DotNet dependencies with Paket

Author: Florian Graf | Published: 2018-12-31

Photo by Samuel Zeller on Unsplash

In every project without a doubt dependency management is an important part. You don’t build everything from scratch but instead depend on the work others have done. But you usually want to depend on work that is being maintained and thus want to receive updates. But not all updates will work so you want to restrict which updates you want to receive. In the world of DotNet the de facto standard for dependency management and distribution is NuGet. In this article we take a look at the program Paket for managing our NuGet dependencies.

Follow along

To help understand I’ve created a Git repository with two C# projects that you can use to follow along. You can find the repository at GitLab: https://gitlab.com/fmg-software/tutorials/learnpaket

The Git repository has two branches. The master branch is at the start of this tutorial so you can immediately follow along. A second branch named solution is available. Every commit in the solution branch represents a step in the tutorial.

One project is a simple console program named LearnPaket. The second project is a library that is being used by the console program. That library just outputs the current references of the executing assembly. Initially this is done line by line and is later in this tutorial converted to a JSON output with Newtonsoft.Json.1

Installation

Paket is an F#2 project and thus can run on the DotNet platform. It works well with the Microsoft DotNet Framework, the DotNet Core Framework and the Mono runtime.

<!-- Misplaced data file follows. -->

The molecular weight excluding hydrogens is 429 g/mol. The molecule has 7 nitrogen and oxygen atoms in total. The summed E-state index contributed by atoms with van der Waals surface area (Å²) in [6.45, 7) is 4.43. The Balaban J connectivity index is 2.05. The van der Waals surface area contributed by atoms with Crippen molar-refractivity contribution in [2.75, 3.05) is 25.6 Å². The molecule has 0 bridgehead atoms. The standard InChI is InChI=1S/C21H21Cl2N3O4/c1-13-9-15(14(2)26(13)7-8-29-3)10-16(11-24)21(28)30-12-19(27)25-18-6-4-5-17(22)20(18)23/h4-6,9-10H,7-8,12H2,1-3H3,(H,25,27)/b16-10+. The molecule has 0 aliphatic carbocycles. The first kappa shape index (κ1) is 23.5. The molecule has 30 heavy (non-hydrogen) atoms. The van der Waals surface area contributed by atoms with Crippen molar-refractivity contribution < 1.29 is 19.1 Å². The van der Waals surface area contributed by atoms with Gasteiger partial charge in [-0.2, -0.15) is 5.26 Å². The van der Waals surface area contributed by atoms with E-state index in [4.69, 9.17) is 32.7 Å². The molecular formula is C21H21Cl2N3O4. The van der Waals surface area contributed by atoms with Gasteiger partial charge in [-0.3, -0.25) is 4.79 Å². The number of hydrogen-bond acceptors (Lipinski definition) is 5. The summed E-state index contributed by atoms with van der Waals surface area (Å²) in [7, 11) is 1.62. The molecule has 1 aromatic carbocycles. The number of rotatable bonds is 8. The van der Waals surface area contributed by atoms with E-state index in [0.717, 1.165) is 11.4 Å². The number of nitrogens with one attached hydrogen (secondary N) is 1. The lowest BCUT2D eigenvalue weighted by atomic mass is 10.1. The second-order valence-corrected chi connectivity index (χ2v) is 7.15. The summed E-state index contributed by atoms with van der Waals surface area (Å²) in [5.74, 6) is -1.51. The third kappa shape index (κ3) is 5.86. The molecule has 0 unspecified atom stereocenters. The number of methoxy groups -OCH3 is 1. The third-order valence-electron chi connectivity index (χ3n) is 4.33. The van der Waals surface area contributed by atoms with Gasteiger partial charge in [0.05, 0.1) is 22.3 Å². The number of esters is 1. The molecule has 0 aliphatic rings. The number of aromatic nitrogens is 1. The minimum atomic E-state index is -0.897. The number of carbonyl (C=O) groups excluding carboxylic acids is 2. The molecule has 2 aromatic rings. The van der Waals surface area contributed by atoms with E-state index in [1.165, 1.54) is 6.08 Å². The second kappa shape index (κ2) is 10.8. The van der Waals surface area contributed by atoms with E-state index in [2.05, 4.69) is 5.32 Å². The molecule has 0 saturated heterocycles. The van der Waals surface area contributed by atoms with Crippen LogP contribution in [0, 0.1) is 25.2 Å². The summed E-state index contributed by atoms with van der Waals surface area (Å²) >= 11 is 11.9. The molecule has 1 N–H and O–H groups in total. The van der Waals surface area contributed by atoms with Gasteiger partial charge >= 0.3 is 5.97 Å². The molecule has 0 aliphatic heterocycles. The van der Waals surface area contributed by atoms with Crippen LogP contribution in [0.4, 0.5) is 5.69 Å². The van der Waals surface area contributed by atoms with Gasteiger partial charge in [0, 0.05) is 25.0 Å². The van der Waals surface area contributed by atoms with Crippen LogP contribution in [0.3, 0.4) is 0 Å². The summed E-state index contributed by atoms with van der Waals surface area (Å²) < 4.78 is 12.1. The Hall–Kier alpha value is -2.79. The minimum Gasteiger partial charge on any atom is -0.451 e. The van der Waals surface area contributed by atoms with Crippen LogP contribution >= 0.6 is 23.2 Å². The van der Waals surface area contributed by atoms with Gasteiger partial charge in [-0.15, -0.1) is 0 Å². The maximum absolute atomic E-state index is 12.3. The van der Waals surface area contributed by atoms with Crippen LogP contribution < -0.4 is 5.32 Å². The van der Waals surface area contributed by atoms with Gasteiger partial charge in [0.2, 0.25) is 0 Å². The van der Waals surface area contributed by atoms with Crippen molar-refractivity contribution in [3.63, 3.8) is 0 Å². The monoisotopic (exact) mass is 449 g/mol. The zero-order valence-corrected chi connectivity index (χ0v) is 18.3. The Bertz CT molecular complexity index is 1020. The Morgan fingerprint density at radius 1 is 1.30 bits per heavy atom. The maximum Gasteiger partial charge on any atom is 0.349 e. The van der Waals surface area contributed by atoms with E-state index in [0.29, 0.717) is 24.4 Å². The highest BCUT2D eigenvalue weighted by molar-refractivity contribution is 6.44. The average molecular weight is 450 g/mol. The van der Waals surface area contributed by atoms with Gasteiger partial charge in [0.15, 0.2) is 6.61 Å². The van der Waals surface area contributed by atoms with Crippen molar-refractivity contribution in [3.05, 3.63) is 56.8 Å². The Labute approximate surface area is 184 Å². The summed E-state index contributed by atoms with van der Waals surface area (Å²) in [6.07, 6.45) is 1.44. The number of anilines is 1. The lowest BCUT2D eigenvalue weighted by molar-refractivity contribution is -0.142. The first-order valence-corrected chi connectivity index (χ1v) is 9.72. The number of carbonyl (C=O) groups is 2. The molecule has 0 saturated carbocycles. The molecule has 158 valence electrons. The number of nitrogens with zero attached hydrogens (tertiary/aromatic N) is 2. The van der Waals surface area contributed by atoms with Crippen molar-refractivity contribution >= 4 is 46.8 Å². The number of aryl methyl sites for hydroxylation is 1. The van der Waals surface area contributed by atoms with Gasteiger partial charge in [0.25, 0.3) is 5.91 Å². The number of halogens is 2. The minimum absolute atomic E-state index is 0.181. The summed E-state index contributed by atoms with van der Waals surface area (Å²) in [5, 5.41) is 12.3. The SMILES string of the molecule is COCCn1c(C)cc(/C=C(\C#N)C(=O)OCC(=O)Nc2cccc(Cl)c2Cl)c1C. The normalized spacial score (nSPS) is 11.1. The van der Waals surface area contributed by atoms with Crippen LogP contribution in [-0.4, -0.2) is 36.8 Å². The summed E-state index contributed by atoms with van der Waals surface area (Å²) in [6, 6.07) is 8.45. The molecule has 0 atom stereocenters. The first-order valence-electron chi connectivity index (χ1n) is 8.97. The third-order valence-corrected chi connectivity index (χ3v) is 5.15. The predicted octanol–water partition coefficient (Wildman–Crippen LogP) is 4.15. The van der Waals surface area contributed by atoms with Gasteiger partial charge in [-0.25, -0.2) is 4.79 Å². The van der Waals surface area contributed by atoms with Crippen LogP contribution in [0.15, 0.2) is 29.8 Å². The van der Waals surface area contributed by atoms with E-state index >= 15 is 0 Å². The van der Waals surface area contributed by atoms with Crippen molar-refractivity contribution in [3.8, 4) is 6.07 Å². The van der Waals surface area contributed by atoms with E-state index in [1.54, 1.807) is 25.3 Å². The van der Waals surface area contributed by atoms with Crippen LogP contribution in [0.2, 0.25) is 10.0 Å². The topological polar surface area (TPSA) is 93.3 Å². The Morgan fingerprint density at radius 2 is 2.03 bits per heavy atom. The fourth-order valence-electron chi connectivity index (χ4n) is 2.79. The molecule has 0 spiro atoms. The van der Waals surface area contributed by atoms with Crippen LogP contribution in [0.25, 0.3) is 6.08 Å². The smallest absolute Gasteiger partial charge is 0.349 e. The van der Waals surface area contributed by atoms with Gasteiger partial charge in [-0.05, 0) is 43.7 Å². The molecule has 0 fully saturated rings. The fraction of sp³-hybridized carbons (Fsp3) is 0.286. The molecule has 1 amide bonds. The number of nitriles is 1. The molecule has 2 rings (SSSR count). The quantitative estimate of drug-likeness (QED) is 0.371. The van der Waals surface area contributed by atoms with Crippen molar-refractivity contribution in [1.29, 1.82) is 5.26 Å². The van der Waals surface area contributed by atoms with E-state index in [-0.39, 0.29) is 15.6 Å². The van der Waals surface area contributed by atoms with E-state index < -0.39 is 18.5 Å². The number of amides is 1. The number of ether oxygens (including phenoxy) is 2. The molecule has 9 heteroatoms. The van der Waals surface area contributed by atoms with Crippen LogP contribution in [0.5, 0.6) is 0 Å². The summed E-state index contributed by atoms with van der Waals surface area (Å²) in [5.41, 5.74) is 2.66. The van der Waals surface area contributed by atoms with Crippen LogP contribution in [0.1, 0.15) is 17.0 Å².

The easiest way to install Paket is to create a .paket folder in your main project directory. In this folder you download the paket.bootstrapper.exe and rename it to paket.exe. Running paket.exe will then download the latest version into the temporary directory of your system and execute it. You can get paket.bootstrapper.exe from the official GitHub page.

Afterwards your main project directory should look similar to this:

LearnPaket/
├── .git/...
├── .paket
│   └── paket.exe
├── LearnPaket/...
├── LearnPaketLib/...
├── LICENSE
└── README.md

Consider committing the paket.exe into your version control system. Since it is only the paket.bootstrapper.exe it is quite small (60-70 KB). It also rarely changes. This will give people checking out your project immediate access to the Paket dependency management system. Also on your continuous integration server no additional setup is necessary to get it up and running.

Consuming packages

The most common use case is usually that you want to consume packages from third parties. Paket lets you consume from several different sources. Paket doesn’t only support NuGet repositories but can also download with Git3, from GitHub4 and by HTTP5. We will only take a look at consuming packages from a NuGet repository.

To start create a file named paket.dependencies in the main project directory. As the name suggest in this file you will define the dependencies of your project. It also includes information about which frameworks you want to use and from where the dependencies should be searched and downloaded.